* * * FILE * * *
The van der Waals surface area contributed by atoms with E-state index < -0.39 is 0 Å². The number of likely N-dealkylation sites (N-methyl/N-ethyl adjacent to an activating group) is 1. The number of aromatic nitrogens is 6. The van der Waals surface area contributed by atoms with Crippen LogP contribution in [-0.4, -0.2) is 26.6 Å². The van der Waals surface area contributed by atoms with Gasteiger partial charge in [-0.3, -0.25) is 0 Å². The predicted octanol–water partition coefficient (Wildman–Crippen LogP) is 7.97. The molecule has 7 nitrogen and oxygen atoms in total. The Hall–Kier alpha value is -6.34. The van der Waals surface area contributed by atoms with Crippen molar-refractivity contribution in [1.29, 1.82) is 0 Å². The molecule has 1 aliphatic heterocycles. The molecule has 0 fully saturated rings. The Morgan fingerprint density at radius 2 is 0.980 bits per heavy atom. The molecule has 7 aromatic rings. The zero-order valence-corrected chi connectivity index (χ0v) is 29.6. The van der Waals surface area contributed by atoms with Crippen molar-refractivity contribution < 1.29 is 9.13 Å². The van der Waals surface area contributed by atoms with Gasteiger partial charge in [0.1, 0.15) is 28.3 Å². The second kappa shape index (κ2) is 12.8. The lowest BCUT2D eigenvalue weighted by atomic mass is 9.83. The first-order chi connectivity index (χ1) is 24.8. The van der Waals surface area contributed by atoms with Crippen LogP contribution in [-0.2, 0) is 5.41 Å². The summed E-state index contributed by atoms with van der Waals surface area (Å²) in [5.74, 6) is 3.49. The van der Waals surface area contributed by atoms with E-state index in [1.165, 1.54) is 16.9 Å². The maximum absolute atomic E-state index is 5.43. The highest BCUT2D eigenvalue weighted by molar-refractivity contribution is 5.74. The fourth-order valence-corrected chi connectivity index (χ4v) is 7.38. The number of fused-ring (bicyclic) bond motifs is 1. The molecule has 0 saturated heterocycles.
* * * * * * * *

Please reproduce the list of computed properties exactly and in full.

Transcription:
The van der Waals surface area contributed by atoms with E-state index < -0.39 is 0 Å². The number of likely N-dealkylation sites (N-methyl/N-ethyl adjacent to an activating group) is 1. The number of aromatic nitrogens is 6. The van der Waals surface area contributed by atoms with Crippen LogP contribution in [-0.4, -0.2) is 26.6 Å². The van der Waals surface area contributed by atoms with Gasteiger partial charge in [-0.3, -0.25) is 0 Å². The predicted octanol–water partition coefficient (Wildman–Crippen LogP) is 7.97. The molecule has 7 nitrogen and oxygen atoms in total. The Hall–Kier alpha value is -6.34. The van der Waals surface area contributed by atoms with Crippen molar-refractivity contribution in [1.29, 1.82) is 0 Å². The molecule has 1 aliphatic heterocycles. The molecule has 0 fully saturated rings. The Morgan fingerprint density at radius 2 is 0.980 bits per heavy atom. The molecule has 7 aromatic rings. The zero-order valence-corrected chi connectivity index (χ0v) is 29.6. The van der Waals surface area contributed by atoms with Crippen molar-refractivity contribution < 1.29 is 9.13 Å². The van der Waals surface area contributed by atoms with Gasteiger partial charge in [0.1, 0.15) is 28.3 Å². The second kappa shape index (κ2) is 12.8. The lowest BCUT2D eigenvalue weighted by atomic mass is 9.83. The first-order chi connectivity index (χ1) is 24.8. The van der Waals surface area contributed by atoms with Crippen LogP contribution in [-0.2, 0) is 5.41 Å². The summed E-state index contributed by atoms with van der Waals surface area (Å²) in [5.74, 6) is 3.49. The van der Waals surface area contributed by atoms with E-state index in [1.165, 1.54) is 16.9 Å². The maximum absolute atomic E-state index is 5.43. The highest BCUT2D eigenvalue weighted by molar-refractivity contribution is 5.74. The fourth-order valence-corrected chi connectivity index (χ4v) is 7.38. The number of fused-ring (bicyclic) bond motifs is 1. The molecule has 0 saturated heterocycles.